istence of man. We have likewise reached the same result in our search for human skulls and bones. We have to recognize that students can not assume that man existed in the Tertiary, or that there is any probability that the human race had its beginning in that epoch; on the contrary, we find a great void which we try to fill with fantastic imaginings, but which furnishes us with no real specimen.
After the Congress of Lisbon, students were more moderate and confined themselves to the search for known objects. Among these objects, archaeological finds predominated, and it is easy to understand why archæology has more and more taken the place of anthropology. Palæanthropological objects are so rare, and for the most part so liable to suspicion, that even till the present time the attempt to describe the most ancient race of Quaternary men is beyond the power of science. We have had two examples in Europe that afforded little encouragement: the attempts based on the Canstadt and on the Neanderthal skulls, which, as two eminent students once supposed, belonged to the extinct aborigines of the primitive European race. We discussed the question raised over these two skulls fifteen years ago, at the Congress of German Anthropologists in Ulm, and found that the Canstadt skull did not belong to the Quaternary, while the Neanderthal skull was at least very far from having a typical form.
I shall not examine the whole series of similar discoveries, most of which have only furnished us single exceptional skulls. But I must declare that even if these skulls had been what they were described as being and their geological position had been exactly defined, they could not have constituted proof of the existence of an inferior primitive race that could be regarded as a step between animals and existing man. Many of these skulls appear to be very ancient; but they resemble in all respects the skulls of modern races, and some of them even those of civilized races. We seek in vain for the "missing link" connecting man with the monkey or any other animal species.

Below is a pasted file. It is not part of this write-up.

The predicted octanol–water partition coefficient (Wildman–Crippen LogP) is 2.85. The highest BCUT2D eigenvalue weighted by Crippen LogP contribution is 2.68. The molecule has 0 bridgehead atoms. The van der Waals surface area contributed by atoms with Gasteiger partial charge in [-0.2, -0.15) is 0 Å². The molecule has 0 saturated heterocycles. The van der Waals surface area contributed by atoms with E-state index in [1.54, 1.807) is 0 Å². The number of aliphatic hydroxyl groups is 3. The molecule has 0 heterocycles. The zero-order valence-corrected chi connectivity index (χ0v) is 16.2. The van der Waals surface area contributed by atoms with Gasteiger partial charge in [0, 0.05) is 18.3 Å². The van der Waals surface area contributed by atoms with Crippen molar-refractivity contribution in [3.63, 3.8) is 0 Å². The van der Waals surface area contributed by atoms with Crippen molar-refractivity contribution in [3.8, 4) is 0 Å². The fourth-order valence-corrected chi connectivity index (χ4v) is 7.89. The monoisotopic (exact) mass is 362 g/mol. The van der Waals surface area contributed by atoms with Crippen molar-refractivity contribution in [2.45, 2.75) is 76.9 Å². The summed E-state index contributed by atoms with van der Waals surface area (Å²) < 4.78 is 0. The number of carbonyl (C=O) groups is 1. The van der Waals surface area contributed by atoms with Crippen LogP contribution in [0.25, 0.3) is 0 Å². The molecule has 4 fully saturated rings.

We must, however, understand ourselves on a preliminary question. There exists a tradition common to all peoples, or we might say a dogma common to all religions, recognized by all students, ancient and modern, that the human body has an animal organization; that the same physiological and pathological laws rule human and animal life alike. Notwithstanding this uniformity, there exists a definite barrier separating man from the animal, which has not yet been effaced—heredity, which transmits to children the faculties of their parents. We have never seen a monkey bring a man into the world, nor a man produce a monkey. All men having a simian appearance are simply pathological variants. The opinion of Carl Vogt that microcephalous men,